The album cover can be examined descriptively, deductively, and speculatively as a cultural object. Cultural information can be gleaned from the design of the cover, not only from what is included, but from what is not, as well.
One can study the lyrics of a song in their original form linguistically and grammatically, in translation, and as presented in different versions. The lyrics may be studied historically and culturally. The lyrics provide several lessons for language classes to analyze Cajun French.
The music can be studied historically to learn how it has been influenced. In addition, one can examine the music for its unique qualities—elements that make Cajun music different from other forms of American music.
1. To use the Cajuns and their music to engage an interest in and to learn French. 2. To learn about the Cajuns, their customs, work, leisure time, food, and how their music unites them as an ethnic group, with emphasis on the family. 3. To learn the history of Cajun music. 4. To learn about Cajun music of today. 5. To analyze several Cajun songs, using the object analysis method.
Because they felt that they had found an “earthly paradise” like Virgil’s Arcadia, these settlers started calling themselves “Acadiens” (Acadians). Politically, however, there were problems in paradise. The British and the French were beginning their struggle for domination of the Americas. The Acadians were neutral in this struggle, but because they were French, the British became suspicious of them.
At the same time that the French were settling Acadia (Nova Scotia), other groups of French settlers were establishing themselves in Louisiana. The political situation was getting worse and worse in Acadia, so much so that some of the Acadians began thinking about moving to Louisiana where the French ruled the area securely and the Catholic religion was supreme.
In 1713, Acadia was ceded to the English under the Treaty of Utrecht. The population was entirely French Catholic. The treaty allowed the people to leave the country within one year, with their belongings, or to remain and practice their own religion insofar as British law allowed. (Jacques-Donat Casanova and Armour Landry, America’s French Heritage (La Documentation FranCaise and the Quebec Official Publisher, 1976), p. 64)In 1754 the Mouton family left Acadia for Louisiana. Their move became the first recorded migration of Acadians to Louisiana, and the Moutons became the first “Cajuns” (an Americanization of the word Acadian). In 1755, Governor Charles Lawrence of Nova Scotia formally expelled the Acadians.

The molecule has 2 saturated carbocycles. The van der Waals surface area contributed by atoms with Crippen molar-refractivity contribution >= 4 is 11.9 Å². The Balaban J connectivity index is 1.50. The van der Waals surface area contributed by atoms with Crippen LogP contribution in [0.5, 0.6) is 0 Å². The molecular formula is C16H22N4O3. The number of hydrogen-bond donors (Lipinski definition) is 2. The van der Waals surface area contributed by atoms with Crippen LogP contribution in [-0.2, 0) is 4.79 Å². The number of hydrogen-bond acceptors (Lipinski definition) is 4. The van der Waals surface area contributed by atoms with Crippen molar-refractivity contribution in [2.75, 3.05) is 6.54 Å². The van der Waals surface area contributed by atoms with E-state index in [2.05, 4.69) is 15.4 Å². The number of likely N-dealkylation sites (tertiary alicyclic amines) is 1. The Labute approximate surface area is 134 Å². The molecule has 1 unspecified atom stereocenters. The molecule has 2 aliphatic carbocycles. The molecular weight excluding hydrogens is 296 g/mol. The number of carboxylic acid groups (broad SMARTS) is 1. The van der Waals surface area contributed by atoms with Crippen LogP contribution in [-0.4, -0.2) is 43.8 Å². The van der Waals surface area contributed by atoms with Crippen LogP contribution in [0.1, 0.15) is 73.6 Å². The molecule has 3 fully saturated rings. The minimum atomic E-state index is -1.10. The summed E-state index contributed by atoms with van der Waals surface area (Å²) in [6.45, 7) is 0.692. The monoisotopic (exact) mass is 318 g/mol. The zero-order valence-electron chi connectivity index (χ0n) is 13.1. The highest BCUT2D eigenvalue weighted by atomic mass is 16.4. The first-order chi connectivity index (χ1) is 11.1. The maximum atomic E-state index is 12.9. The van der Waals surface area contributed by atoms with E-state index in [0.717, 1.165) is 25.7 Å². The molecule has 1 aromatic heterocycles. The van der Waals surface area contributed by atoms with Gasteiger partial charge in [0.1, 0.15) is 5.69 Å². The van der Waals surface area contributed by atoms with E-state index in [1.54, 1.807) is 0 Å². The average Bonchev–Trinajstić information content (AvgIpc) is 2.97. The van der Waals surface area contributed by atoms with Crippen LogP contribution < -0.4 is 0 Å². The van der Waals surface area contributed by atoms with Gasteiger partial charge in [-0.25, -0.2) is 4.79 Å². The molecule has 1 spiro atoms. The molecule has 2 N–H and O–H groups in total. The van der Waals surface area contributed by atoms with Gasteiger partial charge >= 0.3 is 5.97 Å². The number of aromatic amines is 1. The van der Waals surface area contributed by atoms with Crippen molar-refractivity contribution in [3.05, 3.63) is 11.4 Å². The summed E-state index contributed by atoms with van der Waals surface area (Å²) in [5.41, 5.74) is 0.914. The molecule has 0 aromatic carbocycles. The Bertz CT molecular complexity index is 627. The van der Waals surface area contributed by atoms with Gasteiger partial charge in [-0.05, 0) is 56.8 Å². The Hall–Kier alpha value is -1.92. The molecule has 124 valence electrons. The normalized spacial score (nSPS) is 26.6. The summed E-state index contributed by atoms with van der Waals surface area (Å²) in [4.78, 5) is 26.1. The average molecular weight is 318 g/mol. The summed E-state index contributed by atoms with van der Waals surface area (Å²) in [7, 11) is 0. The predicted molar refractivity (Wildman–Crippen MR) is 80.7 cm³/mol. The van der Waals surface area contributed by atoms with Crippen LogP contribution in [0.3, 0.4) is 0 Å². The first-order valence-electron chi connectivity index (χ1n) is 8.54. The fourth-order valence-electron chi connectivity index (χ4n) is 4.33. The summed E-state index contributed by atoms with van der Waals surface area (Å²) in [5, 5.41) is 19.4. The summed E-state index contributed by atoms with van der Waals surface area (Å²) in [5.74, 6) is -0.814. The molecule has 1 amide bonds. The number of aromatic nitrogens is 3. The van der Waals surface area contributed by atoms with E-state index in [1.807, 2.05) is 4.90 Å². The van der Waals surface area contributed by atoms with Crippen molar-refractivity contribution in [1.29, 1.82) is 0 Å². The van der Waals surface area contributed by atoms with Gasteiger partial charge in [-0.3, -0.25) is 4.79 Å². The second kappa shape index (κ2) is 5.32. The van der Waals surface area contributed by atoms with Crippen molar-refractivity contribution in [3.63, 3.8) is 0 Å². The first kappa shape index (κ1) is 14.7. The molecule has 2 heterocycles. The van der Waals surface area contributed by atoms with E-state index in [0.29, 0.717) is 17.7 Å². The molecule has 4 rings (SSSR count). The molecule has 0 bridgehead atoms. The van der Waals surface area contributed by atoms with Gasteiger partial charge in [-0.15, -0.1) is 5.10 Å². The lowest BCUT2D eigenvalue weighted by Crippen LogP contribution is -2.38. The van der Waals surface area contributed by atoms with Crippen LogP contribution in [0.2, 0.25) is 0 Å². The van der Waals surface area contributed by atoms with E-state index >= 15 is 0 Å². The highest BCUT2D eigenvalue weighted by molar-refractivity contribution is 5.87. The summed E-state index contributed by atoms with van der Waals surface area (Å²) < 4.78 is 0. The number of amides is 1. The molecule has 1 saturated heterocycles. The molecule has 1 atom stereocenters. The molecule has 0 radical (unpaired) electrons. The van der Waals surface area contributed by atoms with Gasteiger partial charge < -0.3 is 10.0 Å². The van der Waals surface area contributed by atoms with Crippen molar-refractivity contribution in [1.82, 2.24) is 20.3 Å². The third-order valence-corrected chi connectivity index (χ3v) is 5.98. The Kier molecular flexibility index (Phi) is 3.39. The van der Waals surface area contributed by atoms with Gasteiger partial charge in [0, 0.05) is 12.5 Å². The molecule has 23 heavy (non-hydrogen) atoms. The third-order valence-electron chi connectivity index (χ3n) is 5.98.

This is the central experience of Cajun history and lore. In French it is called ‘Le Grand Dérangement,’ the great disturbance, in English commonly known as the Expulsion. Between September, 1755 and the end of the year, more than five thousand Acadians were shipped out of their homeland for unknown destinations. Families were separated, often on purpose, by the British, who would put men on one ship and women and children on another. The deportation continued in spurts, until almost every single Acadian had been expelled from the land his or her forebears had tamed. (Wilentz, p. 106)The Acadians were dispersed far and wide. Some went to France or England. Others settled in Massachusetts, Connecticut, New York, Maryland, the Carolinas, or Georgia. Still others ended up in Haiti, Martinique, or Guadeloupe in the French West Indies. It sometimes took many months and even years before the exiles reached Louisiana where the King of France was offering them land for settlement.
When the Acadians finally arrived in Louisiana, they discovered a hostile, disease ridden environment. Even with all the problems they encountered here, they found that the land was rich for farming; there were thick woods teeming with game, and rivers, marshes, and swamps filled with fish of all kinds.
It was hard to starve in the new Acadia, and even if the French Creole planters of New Orleans and its environs did not want to have much to do with the now penniless Acadians, at least French was spoken throughout the colony, even during its brief cession to the Spanish. The religion was Catholic, and the Acadians could erect their churches here without fear that the Protestant English would burn them down the next day. (Wilentz, pp. 106-107)Cajun farmers settled on the prairie, and the trappers and fishermen built their houses in the bayous (“Bayou” is from a Choctaw Indian word “bayuk” meaning creek or small river). The Cajuns made use of the natural resources of the area, and, in so doing, created a new way of life.